Grains are lower across the board, recovery bounce ending.

Grain futures are lower this morning as weekly crop progress/condition reports were mixed to slightly bearish for US corn and soybean seeding progress that was slightly ahead of the five-year average. Of course, concern remains that North Dakota’s seating has yet to get fully underway. Disappointment in the soybeans came from China’s April import numbers which were reported at 7.26 MMTs of soybeans, far less than what vessel counts indicated due to new customer procedures, delaying cargoes by as much as 2-3 weeks.

Black Sea cargo inspections for grain in Istanbul have been shut down for the past three days as Ukraine argues that Russia is prematurely ending the agreement. The corridor was to remain open until May 18 to allow vessels to exit. The corridor closure is still being worked on behind closed doors, with Russia being strong-armed to get their demands to continue the pact. If the corridor officially closes, Ukrainian farmers will switch a portion of their corn acreage to oilseeds.

Rain will start in North Dakota again and continue the weekend with forecasted 1.50-3.00” totals. Also, big rains for Texas/ S Oklahoma late this week, but the system is farther south, leaving Kansas/Nebraska in an arid flow. Canadian. Dryness looks to worsen amid limited rain for another 10 days with much above-normal temperatures. Otherwise, an active weather pattern is forecast for the Central US for the next seven days, with shower chances occurring nearly daily in a zonal flowing jet stream. Summer like warmth will speed seed germination/emergence for a favorable start of the 2023 growing season throughout the Midwest.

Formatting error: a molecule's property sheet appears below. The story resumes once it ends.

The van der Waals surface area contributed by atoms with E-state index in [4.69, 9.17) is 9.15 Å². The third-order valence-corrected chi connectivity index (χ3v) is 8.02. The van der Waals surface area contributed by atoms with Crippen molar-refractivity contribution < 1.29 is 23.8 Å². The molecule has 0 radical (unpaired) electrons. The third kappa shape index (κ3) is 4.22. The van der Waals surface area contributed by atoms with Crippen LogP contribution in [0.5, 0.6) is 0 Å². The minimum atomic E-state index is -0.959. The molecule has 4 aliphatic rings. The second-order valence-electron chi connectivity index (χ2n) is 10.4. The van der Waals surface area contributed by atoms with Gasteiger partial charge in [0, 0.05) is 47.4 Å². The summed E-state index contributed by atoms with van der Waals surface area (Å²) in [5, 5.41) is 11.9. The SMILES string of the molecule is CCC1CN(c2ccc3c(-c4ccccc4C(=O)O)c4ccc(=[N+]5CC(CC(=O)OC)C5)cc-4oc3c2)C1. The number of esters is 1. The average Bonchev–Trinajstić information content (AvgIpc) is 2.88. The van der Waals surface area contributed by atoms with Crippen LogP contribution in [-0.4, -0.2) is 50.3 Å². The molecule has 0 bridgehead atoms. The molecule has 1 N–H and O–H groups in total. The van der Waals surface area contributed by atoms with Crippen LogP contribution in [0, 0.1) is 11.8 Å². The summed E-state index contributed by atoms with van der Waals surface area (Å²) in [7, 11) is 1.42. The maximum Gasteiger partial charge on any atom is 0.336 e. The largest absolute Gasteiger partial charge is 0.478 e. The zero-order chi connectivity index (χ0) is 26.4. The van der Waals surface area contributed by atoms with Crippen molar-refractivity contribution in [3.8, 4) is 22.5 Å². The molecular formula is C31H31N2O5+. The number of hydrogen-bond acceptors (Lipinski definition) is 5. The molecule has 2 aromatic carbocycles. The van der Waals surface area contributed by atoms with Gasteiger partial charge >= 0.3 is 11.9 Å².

Cattle and feeder cattle futures were higher on Monday, with a steady outlook offered for the day. Cash markets started the week as they do, quiet, with activity anticipated to start by Wednesday. A steady outlook is anticipated. Box beef values drifted yesterday, with choice down $0.63 while select dropped $3.04. The NASS released its initial range and pasture condition reports on Monday afternoon, showing the national GD/EX ratings at 33% compared to 22% last year. P/VP ratings also improved to 37% versus 52% a year ago. However, the problems still exist in Nebraska and Kansas, where ratings remain horrid. June cattle are hovering above major support near 161.00 and, if breached, could find a liquidation break to near 157.00.